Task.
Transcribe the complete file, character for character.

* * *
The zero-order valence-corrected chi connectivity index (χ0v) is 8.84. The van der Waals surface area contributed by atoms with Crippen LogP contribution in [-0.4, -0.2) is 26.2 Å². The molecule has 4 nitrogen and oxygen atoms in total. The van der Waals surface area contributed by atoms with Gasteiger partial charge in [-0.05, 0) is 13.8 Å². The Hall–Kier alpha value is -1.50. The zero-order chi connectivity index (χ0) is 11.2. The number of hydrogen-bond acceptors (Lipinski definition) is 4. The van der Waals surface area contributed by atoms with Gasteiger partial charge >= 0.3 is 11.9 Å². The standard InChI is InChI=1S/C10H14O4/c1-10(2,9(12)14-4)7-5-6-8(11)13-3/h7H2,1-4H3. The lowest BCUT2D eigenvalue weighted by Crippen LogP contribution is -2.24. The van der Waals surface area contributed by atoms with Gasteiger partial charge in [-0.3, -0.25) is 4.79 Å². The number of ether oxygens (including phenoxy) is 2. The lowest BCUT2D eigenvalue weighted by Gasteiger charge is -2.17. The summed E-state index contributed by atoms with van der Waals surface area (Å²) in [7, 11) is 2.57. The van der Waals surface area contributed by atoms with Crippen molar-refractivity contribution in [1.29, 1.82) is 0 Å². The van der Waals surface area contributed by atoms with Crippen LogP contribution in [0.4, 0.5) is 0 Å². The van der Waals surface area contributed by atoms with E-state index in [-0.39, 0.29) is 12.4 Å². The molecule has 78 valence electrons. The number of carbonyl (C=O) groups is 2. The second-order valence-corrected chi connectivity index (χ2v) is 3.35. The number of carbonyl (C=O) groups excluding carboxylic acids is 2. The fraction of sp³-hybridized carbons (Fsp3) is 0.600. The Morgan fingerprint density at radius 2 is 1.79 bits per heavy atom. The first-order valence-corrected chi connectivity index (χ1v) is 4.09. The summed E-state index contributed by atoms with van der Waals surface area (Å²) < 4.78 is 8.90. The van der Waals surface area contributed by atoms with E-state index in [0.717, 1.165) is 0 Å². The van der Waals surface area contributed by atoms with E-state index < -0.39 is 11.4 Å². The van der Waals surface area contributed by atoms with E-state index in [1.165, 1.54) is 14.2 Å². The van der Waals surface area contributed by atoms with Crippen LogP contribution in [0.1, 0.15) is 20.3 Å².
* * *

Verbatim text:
The zero-order valence-corrected chi connectivity index (χ0v) is 8.84. The van der Waals surface area contributed by atoms with Crippen LogP contribution in [-0.4, -0.2) is 26.2 Å². The molecule has 4 nitrogen and oxygen atoms in total. The van der Waals surface area contributed by atoms with Gasteiger partial charge in [-0.05, 0) is 13.8 Å². The Hall–Kier alpha value is -1.50. The zero-order chi connectivity index (χ0) is 11.2. The number of hydrogen-bond acceptors (Lipinski definition) is 4. The van der Waals surface area contributed by atoms with Gasteiger partial charge >= 0.3 is 11.9 Å². The standard InChI is InChI=1S/C10H14O4/c1-10(2,9(12)14-4)7-5-6-8(11)13-3/h7H2,1-4H3. The lowest BCUT2D eigenvalue weighted by Crippen LogP contribution is -2.24. The van der Waals surface area contributed by atoms with Gasteiger partial charge in [-0.3, -0.25) is 4.79 Å². The number of ether oxygens (including phenoxy) is 2. The lowest BCUT2D eigenvalue weighted by Gasteiger charge is -2.17. The summed E-state index contributed by atoms with van der Waals surface area (Å²) in [7, 11) is 2.57. The van der Waals surface area contributed by atoms with Crippen molar-refractivity contribution in [1.29, 1.82) is 0 Å². The van der Waals surface area contributed by atoms with Crippen LogP contribution in [0.4, 0.5) is 0 Å². The van der Waals surface area contributed by atoms with E-state index in [-0.39, 0.29) is 12.4 Å². The molecule has 78 valence electrons. The number of carbonyl (C=O) groups is 2. The second-order valence-corrected chi connectivity index (χ2v) is 3.35. The number of carbonyl (C=O) groups excluding carboxylic acids is 2. The fraction of sp³-hybridized carbons (Fsp3) is 0.600. The Morgan fingerprint density at radius 2 is 1.79 bits per heavy atom. The first-order valence-corrected chi connectivity index (χ1v) is 4.09. The summed E-state index contributed by atoms with van der Waals surface area (Å²) < 4.78 is 8.90. The van der Waals surface area contributed by atoms with E-state index in [0.717, 1.165) is 0 Å². The van der Waals surface area contributed by atoms with E-state index < -0.39 is 11.4 Å². The van der Waals surface area contributed by atoms with E-state index in [1.165, 1.54) is 14.2 Å². The van der Waals surface area contributed by atoms with Crippen LogP contribution in [0.1, 0.15) is 20.3 Å².